Grandparents’ Custody Rights In Pennsylvania

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By Samantha E. Cole, Esq. 

Grandparents (and great grandparents) play an important, and often unrecognized, role in providing for the happiness and well-being of their grandchildren. Research has shown that a high level of grandparental involvement improves the welfare of children, and children who enjoy a high level of grandparental involvement (especially children from divorced or separated families) have fewer emotional and behavioral problems. 

Over the last 50 years, with the growth of dual worker households, grandparents have assumed greater responsibility over child care and rearing, especially for preschool children (i.e. babies and toddlers). Grandparents also help out with older, school-age children by picking them up from school, taking them to and from their various activities and caring for them during summer vacation. Despite the importance of this precious relationship in family life, it is often pushed aside when divorce, support and custody matters arise. Animosity can develop among the warring parents and the respective grandparents which often results in the child being held
back or completely alienated from the grandparents. Whatever the situation,the well-being of the child suffers and legal intervention may be required.

Recognizing the value of this relationship, Pennsylvania’s Child Custody Act grants special status to grandparents/great grandparents. For instance, a grandparent who stands in “loco parentis” (visitation of the child in the presence of one or both parents) to a dependent child can file for partial, supervised or full custody, provided that:

(a) the grandparent’s relationship with the child began either with the parent’s consent or by court order;

(b) the grandparent has assumed or is ready to assume responsibility for the child AND

(c) the child is substantially at risk due to parental abuse, neglect, drug or alcohol abuse, or incapacity; OR

(d) for a period of at least 12 consecutive months (excluding brief, temporary absences) the child has resided with the grandparent.

An award granting full legal and/or physical custody to the grandparents effectively removes parental authority and empowers the grandparents to make binding legal decisions for the child with respect to such things as medical care and education. As a result,
it is harder to obtain and less frequently granted.

In contrast, a partial or supervised visitation or custody award is more common and more limited, as it typically allows grandparents to visit with the child on a periodic basis (with or without the parents in attendance) or to take the child away from the parents for specified times such as weekends, special events or holidays. Grandparents seeking a partial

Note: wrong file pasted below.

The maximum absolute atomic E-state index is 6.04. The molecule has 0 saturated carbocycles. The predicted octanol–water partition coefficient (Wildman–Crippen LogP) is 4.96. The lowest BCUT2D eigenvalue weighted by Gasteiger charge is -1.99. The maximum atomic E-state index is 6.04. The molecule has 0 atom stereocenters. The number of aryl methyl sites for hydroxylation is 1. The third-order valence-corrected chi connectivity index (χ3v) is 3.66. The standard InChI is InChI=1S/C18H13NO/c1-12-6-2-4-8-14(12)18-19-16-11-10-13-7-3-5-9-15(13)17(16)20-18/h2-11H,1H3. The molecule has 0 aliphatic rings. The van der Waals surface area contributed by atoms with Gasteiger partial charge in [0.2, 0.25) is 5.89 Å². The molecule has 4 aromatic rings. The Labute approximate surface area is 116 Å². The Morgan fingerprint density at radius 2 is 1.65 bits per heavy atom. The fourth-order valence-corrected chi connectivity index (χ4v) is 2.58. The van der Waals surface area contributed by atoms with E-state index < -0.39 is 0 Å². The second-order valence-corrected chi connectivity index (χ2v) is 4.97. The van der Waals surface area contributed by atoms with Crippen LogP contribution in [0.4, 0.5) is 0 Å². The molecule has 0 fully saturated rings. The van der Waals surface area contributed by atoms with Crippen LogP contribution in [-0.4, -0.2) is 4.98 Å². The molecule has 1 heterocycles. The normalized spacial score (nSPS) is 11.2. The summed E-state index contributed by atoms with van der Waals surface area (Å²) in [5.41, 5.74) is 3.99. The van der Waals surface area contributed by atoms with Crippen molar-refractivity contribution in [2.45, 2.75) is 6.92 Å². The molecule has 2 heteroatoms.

or supervised custody award must first establish one of the following factors:
(a) the child’s parents are unmarried, divorced, in the process of divorce,
or separated for a period of at least
6 months,
(b) the child’s parent has passed away, or
(c) the child has lived with the grandparents for a period of at least 12 consecutive months (excluding brief, temporary absences) and now has been removed from the home by the parents.  In the latter case, a suit must be filed within 6 months of the child being removed from the grandparents’ home.
The grandparents must further submit evidence that (1) visitation with the grandparents would be in the best interest of the child and (2) visitation would not interfere with the parent-child relationship.

As is clear from this brief outline of the law, an award of custody or visitation for grandparents is neither automatic nor guaranteed, even after a determination has been made as to the child’s “best interests.” It is also important to keep in mind that a custody order is never permanent and any person granted standing under the law may file a petition to change or modify a custody order. Only adoption is permanent, and none of the factors outlined above have application if the child is adopted by a person other than a stepparent or grandparent. Instead, any visitation rights granted prior to the adoption of the child are automatically terminated upon such adoption, and the process must start anew.

Samantha E. Cole practices exclusively in the area of family law, handling sophisticated and complex divorce, custody and support matters. She regularly handles contentious disputes, including custody relocation occurring within the Commonwealth of Pennsylvania and throughout the country. Samantha also assists clients in negotiating and preparing prenuptial and postnuptial agreements, marital settlement agreements, and custody and support stipulations. Samantha is a graduate of Ursinus College and Villanova University School of Law, and a native of Chadds Ford, Pennsylvania. Samantha currently resides with her young family in North Wilmington, Delaware.

 

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